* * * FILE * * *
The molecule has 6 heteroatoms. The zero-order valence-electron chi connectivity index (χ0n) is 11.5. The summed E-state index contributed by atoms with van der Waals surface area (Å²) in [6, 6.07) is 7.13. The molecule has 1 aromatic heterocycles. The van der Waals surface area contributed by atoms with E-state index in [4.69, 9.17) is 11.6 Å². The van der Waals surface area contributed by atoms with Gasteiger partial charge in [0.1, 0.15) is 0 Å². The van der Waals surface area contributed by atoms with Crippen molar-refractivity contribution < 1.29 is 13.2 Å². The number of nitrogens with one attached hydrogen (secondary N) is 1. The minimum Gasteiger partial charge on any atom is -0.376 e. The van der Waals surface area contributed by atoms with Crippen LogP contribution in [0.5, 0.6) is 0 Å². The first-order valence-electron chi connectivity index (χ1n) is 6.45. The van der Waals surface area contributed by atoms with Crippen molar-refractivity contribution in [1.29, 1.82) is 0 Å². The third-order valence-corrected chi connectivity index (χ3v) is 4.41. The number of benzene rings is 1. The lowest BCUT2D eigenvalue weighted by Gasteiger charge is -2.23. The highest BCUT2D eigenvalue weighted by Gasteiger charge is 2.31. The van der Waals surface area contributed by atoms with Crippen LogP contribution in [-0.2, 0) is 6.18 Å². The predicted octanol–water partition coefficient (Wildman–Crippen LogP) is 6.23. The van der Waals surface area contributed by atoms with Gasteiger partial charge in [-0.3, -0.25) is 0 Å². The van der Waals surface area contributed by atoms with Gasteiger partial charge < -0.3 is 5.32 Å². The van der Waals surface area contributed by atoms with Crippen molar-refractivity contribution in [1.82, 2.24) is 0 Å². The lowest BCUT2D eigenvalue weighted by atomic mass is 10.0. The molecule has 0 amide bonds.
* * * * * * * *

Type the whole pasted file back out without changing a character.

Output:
The molecule has 6 heteroatoms. The zero-order valence-electron chi connectivity index (χ0n) is 11.5. The summed E-state index contributed by atoms with van der Waals surface area (Å²) in [6, 6.07) is 7.13. The molecule has 1 aromatic heterocycles. The van der Waals surface area contributed by atoms with E-state index in [4.69, 9.17) is 11.6 Å². The van der Waals surface area contributed by atoms with Gasteiger partial charge in [0.1, 0.15) is 0 Å². The van der Waals surface area contributed by atoms with Crippen molar-refractivity contribution < 1.29 is 13.2 Å². The number of nitrogens with one attached hydrogen (secondary N) is 1. The minimum Gasteiger partial charge on any atom is -0.376 e. The van der Waals surface area contributed by atoms with Crippen LogP contribution in [0.5, 0.6) is 0 Å². The first-order valence-electron chi connectivity index (χ1n) is 6.45. The van der Waals surface area contributed by atoms with Crippen molar-refractivity contribution in [1.29, 1.82) is 0 Å². The third-order valence-corrected chi connectivity index (χ3v) is 4.41. The number of benzene rings is 1. The lowest BCUT2D eigenvalue weighted by Gasteiger charge is -2.23. The highest BCUT2D eigenvalue weighted by Gasteiger charge is 2.31. The van der Waals surface area contributed by atoms with Crippen LogP contribution in [-0.2, 0) is 6.18 Å². The predicted octanol–water partition coefficient (Wildman–Crippen LogP) is 6.23. The van der Waals surface area contributed by atoms with Gasteiger partial charge in [-0.3, -0.25) is 0 Å². The van der Waals surface area contributed by atoms with Gasteiger partial charge < -0.3 is 5.32 Å². The van der Waals surface area contributed by atoms with Crippen molar-refractivity contribution in [1.82, 2.24) is 0 Å². The lowest BCUT2D eigenvalue weighted by atomic mass is 10.0. The molecule has 0 amide bonds.